Brazos River

1981. Brazoria County, Texas.

He comes up out of the water, ropeswing dangling a wet knot overhead, comes up from the cold, dirty water and smoke mists off his skin.  The water’s so cold, skin so hot, makes steam even in the warm spring.  Steamsmoke licking away, but just for awhile, until the water is gone, the skin chilled down closer to the water’s temperature, then it just becomes plain old skin.  His older brother told him it was on account of all the chemicals poured into the river by the plant where Mom worked, but his brother was born stupid and mean.

Today he climbs up the tree holding the rope swing, watches all the others swing off the platform below made out of four-by-fours by the old guy who owns the land.  Some said that if the old man ever caught any kids there he’d shoot first and ask questions if he ever felt like knowing.  But Martin is smarter than that.  He doesn’t worry about old men with shotguns anymore than he worries about his older brother or chemical plants or girls or owning a car some day or making the football team.  He reaches inside his baseball cap and pulls out a joint he has stolen from his older brother, who is now off in the woods with Nancy trying to get himself a screw.

He lights the joint with matches made damp from his wet fingers, snorting smoke off the end through his nose.  This makes him look like a pro.  Girls get off on guys who smoke a lot of dope.  He has been practicing.

Couple of the girls have brought pint bottles of Peach Schnapps, God-awful stuff, but it takes the edge off like it should.  They’re passing the bottles down from the bank to the boys in the water and the boys drag on them, then toss them back up.  The squat, hairy boy who races cars a lot says that they should all get naked and they all tease each other, saying they will, saying they aren’t scared, but of course nobody gets naked.  Pussies.

Martin lets them all go off by themselves, back in the trucks, back up Camp Road by the pipeline, stays by himself.  Joint is all gone now.  Horizon turns grey and when he moves his eyes from side to side, the greygreen tree-line bucks up on the ends, just enough to force him to blink it back in place.  Time gets down real slow, till his head clears up a bit.  Then he puts on his hat, takes the rope and swings out over the water, not dropping in, just swinging out over it.  He doesn’t lean into the swing, just lets it rock smaller and smaller till he’s barely circling at all, more from the slow breeze than anything else.  He stays like that with his face on the damp, coarse rope till the sun is going down, or rather, until he notices the sun is almost gone, till he’s almost fallen asleep and the dope is done making the horizon buck.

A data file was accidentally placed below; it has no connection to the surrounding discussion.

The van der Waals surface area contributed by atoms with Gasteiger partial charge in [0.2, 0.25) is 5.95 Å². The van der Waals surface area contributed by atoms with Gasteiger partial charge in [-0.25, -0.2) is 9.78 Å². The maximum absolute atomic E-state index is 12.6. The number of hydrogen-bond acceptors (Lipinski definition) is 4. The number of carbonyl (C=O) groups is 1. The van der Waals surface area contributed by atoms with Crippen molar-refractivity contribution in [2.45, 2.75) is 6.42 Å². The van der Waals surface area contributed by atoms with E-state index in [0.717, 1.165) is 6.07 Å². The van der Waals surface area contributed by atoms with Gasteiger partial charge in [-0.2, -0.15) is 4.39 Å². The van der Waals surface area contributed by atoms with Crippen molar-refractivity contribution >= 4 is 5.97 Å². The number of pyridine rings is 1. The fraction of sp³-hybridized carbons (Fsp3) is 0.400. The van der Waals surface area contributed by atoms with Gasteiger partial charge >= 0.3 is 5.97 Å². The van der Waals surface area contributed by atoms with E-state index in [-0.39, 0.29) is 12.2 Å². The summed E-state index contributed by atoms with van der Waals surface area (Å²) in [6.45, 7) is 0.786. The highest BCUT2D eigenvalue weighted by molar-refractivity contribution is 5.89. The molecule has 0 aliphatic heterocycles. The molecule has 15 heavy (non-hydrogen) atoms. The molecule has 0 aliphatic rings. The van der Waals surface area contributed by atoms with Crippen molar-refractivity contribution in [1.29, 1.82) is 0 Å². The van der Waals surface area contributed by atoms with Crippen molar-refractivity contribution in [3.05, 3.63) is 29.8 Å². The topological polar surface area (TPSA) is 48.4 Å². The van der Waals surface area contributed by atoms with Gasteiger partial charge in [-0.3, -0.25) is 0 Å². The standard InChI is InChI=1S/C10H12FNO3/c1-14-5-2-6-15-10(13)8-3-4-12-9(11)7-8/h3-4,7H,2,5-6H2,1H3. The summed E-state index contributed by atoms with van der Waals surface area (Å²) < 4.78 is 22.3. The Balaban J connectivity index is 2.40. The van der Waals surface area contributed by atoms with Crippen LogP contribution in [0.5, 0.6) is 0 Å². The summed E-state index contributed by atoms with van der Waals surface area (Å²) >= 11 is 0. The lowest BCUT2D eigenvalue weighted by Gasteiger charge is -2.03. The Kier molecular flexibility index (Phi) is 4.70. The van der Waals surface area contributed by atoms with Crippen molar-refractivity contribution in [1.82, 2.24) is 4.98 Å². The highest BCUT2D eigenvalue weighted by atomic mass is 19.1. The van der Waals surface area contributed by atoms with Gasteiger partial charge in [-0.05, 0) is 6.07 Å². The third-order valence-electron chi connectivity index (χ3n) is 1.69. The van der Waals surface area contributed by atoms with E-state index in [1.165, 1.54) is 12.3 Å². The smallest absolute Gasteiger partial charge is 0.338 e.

He dips down in the water trying to make no splash at all.  He had heard once that the Indians who lived on this river long ago could do that.  They could jump in the river and not make a splash.  But he can’t do it.

Swims across to the other side, climbs out of the mud, tennies digging in sloppy, and walks across the thick grass watching the smoke come off his skin.

Barely light out then.  Enough to see a good distance, but not enough to last, and by the time he walks the whole four miles back to the house it’s dark—Texas summer dark, as inviting as home.  Fireflies are stretching and yawning in quick circles along the pipeline a ways from the gravel road.  He watches them as best he can, trying to bring back the stoned feeling, but he can’t do it.

Around the sharp curve, he comes up on the tank farm.  Last stretch home.  The big white elephant tanks squat on the ground, behind the fire-walls—round ring humps of dirt circling the great white beasts.  Behind the tank farm, flares from the petroleum waste lick out little blue feathers against a darker blue sky.  He is sober now.  He is walking the gravel road home in muddy shoes, wet cut-off jean shorts cooling in the twilight. Sober thoughts come to his mind:

I am bigger than those tanks.  Bigger than this road.  I will not die in this Goddamn town.  Just a few years from now I’ll be gone.  They will not remember me and I will not remember them.  This road will make me cry one day, remembering it, one day when I’m gone, when I’m in a city or a foreign country.  A foreign place that will seem like home.

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